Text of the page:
The Need for a Different Kind of Childcare
LONDON is a great place to raise a family. The opportunities for learning, playing and exploring are varied and almost limitless, but at times it feels like the price we have to pay is also never-ending. For most of us, work is a necessity rather than a choice and in two-parent families it’s more common than ever for both to have jobs outside the home. But with childcare costs rising, it’s easy to wonder whether it’s worth going back to work.
Despite this, I’m still a firm believer in the value of nurseries. They offer our children the opportunity to socialise, develop friendships and to apply our values in a real-life, social environment that helps build their autonomy (from us) and self-confidence. And I’m not alone. Recent research from Oxford University and the Institute of Education once again prove the a structured and nurturing early years environment can make all the difference in later life, with recipients seeing happier, more emotionally stable and rewarding adult lives.
But so many fail to meet the exacting expectations of us parents. Irrespective of the nursery, there’s always the niggling feeling that we could do it better ourselves. This got me thinking about what I would value in a nursery, above and beyond that we can offer ourselves – love, care, attention and as much stimulation as us parents can muster. What can be offered that we can’t offer ourselves as parents? For me the answer was fluency in a second language that I knew would have a real positive impact on my son’s life and prepare him for a future where colleagues are as likely to be in China as they are in Chicago.
And many parents appear to agree with me. Bilingual nurseries are rapidly growing throughout the UK, driven mainly by the increasing awareness of the cognitive and neurological advantages the dual language upbringing can have on your child. All current research points to the fact that bilingual children have enhanced analytical reasoning; are stronger in concept formation and creativity, are more attentive and outperform their monolingual peers in almost all academic areas later on in life. And no, you don’t need to be a native speaker of the second language as a parent – the brain plasticity of a child aged 0-5 is such that language acquisition happens rapidly and naturally.
I’m glad to see things are changing; driven, in part, by the changing needs and expectations of parents, who, like me, want more for their child from the money they put in to childcare. But for me, the language that would make most impact for my son has to be Mandarin, given the importance of the country today and what potential impact it can have on my son’s future. And that’s why I set up Hatching Dragons, the UK’s first bilingual Mandarin early years provision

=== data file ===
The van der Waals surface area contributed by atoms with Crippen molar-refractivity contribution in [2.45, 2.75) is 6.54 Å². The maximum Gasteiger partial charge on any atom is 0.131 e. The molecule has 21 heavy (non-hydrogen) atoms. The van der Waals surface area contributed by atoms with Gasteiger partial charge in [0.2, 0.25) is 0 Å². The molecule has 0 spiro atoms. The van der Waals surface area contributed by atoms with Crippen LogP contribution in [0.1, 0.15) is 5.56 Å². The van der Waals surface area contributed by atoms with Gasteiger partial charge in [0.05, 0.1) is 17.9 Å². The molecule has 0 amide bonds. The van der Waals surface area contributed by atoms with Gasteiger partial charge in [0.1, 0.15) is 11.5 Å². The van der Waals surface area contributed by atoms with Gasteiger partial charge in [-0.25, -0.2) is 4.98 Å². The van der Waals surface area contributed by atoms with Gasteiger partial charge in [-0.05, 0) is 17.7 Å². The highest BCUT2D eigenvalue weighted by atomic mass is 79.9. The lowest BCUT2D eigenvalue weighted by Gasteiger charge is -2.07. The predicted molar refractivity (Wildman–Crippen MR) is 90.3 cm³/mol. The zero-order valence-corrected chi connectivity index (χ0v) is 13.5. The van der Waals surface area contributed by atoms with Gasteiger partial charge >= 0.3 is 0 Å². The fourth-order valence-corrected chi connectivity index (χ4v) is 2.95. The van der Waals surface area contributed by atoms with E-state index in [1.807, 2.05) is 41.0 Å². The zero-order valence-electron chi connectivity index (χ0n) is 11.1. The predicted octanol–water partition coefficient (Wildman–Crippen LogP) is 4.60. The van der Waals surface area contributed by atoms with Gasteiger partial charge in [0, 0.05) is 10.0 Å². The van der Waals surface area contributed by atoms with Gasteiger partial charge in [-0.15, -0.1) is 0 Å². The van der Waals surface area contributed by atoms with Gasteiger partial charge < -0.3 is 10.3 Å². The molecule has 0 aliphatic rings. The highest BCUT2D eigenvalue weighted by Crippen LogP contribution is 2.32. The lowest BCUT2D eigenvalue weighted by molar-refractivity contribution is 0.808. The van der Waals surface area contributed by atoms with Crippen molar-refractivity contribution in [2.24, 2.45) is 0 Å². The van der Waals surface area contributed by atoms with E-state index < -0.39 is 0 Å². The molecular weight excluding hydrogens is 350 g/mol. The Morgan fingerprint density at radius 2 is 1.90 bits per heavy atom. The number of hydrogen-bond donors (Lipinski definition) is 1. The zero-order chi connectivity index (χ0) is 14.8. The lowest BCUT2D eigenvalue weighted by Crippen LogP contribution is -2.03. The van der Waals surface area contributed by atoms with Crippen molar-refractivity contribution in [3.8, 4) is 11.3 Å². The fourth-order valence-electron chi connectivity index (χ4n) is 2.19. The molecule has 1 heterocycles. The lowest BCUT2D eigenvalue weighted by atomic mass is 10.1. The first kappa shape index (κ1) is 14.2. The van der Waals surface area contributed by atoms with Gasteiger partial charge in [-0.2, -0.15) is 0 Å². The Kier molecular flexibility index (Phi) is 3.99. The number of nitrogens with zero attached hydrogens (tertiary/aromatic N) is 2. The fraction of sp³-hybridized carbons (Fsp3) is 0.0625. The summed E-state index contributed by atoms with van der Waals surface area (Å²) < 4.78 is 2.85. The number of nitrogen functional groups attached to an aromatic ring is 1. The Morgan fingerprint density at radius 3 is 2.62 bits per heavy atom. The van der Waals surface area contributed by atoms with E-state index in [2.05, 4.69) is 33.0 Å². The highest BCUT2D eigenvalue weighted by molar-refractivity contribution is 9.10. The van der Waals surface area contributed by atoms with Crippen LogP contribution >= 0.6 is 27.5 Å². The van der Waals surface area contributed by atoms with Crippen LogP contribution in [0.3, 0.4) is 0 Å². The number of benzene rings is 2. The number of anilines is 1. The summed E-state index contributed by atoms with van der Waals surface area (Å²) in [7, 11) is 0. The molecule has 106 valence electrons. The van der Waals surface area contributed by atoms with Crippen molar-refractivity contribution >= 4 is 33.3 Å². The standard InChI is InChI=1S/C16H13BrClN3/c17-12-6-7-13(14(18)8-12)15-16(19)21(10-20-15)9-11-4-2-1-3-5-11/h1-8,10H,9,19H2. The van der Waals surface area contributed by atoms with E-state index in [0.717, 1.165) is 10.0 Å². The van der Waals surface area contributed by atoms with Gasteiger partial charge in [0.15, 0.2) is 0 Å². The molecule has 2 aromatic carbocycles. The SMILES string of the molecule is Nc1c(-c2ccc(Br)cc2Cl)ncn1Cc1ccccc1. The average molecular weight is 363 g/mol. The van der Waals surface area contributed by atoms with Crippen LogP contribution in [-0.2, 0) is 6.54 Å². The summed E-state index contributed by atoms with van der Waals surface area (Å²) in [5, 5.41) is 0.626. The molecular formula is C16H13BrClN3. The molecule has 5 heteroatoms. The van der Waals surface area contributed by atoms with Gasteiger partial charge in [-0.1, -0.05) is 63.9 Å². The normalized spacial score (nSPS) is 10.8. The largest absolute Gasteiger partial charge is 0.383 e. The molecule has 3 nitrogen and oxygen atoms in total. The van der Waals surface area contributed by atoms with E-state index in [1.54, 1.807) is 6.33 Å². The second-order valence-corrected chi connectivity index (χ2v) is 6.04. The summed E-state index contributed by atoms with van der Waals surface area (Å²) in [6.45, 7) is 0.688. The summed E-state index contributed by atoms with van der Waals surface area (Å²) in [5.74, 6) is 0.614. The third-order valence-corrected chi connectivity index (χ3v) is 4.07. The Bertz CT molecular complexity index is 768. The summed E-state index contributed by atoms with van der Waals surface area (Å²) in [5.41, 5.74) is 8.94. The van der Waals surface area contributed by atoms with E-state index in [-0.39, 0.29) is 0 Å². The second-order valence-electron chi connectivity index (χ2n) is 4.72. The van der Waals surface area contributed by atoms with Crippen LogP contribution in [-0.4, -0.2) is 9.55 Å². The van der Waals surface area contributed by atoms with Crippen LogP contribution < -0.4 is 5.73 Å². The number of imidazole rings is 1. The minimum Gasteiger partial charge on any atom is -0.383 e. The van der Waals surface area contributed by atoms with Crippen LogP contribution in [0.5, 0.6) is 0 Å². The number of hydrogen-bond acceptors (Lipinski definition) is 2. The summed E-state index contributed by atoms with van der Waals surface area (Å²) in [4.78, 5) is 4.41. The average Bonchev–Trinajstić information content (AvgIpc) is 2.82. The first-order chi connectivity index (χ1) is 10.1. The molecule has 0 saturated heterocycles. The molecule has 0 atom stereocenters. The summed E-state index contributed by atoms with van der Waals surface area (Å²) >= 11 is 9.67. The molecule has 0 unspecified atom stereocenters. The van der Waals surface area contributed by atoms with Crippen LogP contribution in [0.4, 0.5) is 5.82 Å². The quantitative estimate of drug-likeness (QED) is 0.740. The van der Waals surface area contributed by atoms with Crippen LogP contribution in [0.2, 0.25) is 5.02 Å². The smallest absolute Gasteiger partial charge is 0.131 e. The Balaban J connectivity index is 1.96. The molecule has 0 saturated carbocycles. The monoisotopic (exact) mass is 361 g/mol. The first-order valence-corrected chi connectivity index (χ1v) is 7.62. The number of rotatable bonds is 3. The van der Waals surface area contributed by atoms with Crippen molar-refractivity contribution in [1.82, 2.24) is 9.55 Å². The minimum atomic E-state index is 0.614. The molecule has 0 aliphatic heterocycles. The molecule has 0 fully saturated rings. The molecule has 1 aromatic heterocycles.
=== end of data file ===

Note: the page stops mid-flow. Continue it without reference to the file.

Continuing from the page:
Our team – which includes top early years educationalists, a former Chairman of Ofsted and bilingual mandarin specialists - have drawn on the best bilingual early years models from around the world to produce something truly special: a cross cultural pedagogy that enhances every developmental aspect of the EYFS. My hope is to help our children develop the confidence and capabilities that will allow them to thrive in a world that is increasingly intercultural, interconnected and international. I want to offer them the foundation to easily continue their Mandarin in primary, now that it’s part of the national curriculum, but at the very least prove to them that there is something more out there and that I’ve offered them something beyond myself as well. Most importantly, I want to start a conversation about how we might be able to do something more with the early years: how we can use the time more to offer our children something unique; something that will make a real difference to their lives beyond which we can offer ourselves as parents; something perhaps worth the money we pay for childcare.
Hatching Dragons is setting up playgroups, crèches and day nurseries throughout London, the first of which will be in the Barbican in mid-spring, subject to Ofsted approval. For more information, please see the website, www.hatching-dragons.com